Desgrosellier said he was charmed by the idea of building something similar in Camas.

“I’ve always been intrigued by cottage housing,” Desgrosellier said. “It can provide that diversity (the city is looking for) and meet an underserved market of people who don’t want to live in a condo or apartment.”

The site was challenging, Desgrosellier added, due to its steep slope on the property’s north end that made much of the site basically unbuildable. Instead, the developer plans to preserve the mature forested area on the site’s northern end and cluster the 22 cottage homes on the northern end.

Desgrosellier wanted the development to have a community feel.

“It’s a pretty tight site, but we’ve done the best we could to have a central gathering area,” he said. “All of the front porches face each other and there will be a small, central structure where people can gather and do yoga or barbecue. All of the cottages on the south end will face that. And we’ve integrated the swale with natural stone and a bridge over the top.”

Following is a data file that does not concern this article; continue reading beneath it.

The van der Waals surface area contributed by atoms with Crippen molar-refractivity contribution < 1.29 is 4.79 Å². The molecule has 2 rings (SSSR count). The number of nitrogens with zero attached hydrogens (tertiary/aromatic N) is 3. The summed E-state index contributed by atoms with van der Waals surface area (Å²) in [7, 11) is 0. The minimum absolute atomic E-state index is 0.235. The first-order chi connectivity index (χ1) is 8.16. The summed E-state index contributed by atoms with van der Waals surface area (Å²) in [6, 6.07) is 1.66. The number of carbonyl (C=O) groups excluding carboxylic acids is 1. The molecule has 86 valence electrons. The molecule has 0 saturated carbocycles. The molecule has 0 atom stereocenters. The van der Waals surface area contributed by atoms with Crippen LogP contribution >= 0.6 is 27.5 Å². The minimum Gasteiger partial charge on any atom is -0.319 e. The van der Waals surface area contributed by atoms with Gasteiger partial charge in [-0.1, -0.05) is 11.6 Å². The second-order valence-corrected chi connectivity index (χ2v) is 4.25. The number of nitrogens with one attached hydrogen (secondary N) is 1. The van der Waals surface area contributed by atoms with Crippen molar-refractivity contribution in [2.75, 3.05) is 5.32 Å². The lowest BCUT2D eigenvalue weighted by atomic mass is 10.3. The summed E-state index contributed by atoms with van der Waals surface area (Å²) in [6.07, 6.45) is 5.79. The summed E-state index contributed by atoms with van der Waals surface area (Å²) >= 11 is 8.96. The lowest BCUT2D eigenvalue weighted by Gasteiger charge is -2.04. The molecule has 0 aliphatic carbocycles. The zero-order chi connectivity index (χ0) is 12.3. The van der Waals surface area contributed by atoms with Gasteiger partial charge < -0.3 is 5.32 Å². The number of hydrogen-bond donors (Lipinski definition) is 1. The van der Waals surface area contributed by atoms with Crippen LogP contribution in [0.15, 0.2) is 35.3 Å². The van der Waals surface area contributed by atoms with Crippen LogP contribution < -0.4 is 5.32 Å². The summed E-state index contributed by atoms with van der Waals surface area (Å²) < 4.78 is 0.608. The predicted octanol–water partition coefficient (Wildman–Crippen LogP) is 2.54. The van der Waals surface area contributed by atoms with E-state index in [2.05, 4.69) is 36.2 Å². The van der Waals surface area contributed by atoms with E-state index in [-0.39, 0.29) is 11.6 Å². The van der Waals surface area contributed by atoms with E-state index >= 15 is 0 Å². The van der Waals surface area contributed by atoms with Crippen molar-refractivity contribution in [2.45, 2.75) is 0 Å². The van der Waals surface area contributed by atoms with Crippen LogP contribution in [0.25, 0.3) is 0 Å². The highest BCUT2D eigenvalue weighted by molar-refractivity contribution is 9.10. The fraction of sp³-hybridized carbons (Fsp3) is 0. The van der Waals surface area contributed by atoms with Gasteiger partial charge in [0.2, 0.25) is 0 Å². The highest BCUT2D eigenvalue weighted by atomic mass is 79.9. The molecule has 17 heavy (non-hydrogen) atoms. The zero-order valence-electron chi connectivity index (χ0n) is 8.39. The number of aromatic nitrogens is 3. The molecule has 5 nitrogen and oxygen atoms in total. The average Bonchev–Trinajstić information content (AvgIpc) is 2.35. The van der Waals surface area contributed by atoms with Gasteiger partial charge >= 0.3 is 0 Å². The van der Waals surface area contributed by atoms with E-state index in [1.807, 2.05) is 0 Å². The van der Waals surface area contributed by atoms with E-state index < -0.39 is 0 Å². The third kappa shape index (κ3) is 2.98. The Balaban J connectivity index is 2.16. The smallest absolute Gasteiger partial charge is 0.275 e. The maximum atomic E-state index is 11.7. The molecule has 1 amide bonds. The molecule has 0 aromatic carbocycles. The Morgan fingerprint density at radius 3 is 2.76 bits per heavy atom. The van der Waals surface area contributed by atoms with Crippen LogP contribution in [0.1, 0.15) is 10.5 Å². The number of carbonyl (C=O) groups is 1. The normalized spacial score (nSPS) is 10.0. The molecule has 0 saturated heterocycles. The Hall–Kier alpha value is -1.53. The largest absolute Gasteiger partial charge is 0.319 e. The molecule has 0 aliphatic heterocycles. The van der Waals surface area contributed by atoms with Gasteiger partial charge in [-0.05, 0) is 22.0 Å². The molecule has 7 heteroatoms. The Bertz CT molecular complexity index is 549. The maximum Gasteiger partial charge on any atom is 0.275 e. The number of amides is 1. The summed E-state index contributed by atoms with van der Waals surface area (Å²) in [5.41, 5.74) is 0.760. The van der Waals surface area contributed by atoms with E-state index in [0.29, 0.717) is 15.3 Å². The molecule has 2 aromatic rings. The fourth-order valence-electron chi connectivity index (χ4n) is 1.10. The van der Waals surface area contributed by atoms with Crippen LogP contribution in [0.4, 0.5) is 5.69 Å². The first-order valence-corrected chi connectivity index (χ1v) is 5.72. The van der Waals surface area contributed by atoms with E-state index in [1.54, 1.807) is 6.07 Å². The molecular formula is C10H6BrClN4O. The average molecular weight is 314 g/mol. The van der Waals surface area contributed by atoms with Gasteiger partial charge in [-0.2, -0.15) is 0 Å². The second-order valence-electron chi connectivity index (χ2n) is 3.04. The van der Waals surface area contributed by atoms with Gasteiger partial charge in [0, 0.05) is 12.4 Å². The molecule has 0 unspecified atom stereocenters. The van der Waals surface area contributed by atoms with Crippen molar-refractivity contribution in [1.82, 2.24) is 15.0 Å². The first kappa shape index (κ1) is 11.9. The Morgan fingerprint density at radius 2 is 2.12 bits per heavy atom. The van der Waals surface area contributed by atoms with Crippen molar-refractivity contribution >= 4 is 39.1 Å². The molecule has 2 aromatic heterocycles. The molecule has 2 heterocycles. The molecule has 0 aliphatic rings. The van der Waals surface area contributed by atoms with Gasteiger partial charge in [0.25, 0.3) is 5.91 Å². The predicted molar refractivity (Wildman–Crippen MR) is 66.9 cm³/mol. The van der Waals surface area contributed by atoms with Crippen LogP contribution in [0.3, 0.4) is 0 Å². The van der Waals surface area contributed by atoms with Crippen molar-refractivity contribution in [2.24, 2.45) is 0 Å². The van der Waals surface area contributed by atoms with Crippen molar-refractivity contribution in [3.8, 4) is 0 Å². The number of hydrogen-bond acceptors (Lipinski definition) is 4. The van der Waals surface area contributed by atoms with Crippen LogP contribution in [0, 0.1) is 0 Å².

The cottages will include seven two-bedroom, two-bathroom homes that have attached, rear-facing garages and driveways and a mix of one-bedroom, one-bathroom, 750-square-foot homes and two-bedroom, two-bathroom, 800-square-foot homes. Desgrosellier said he expects the cottages will be priced around $329,000 for the smallest units — less than half of what Zillow lists as the value of a typical Camas home ($692,787) as of February 2022.

“I’ve always liked the idea of infill developments that are unique and don’t have the traditional, boxy home look. I’ve never had any desire to go (build) a ton of homes on sprawling acres,” Desgrosellier said.

The developer said he had hoped to pull the cottage project together before now, but was stymied by the COVID-19 pandemic.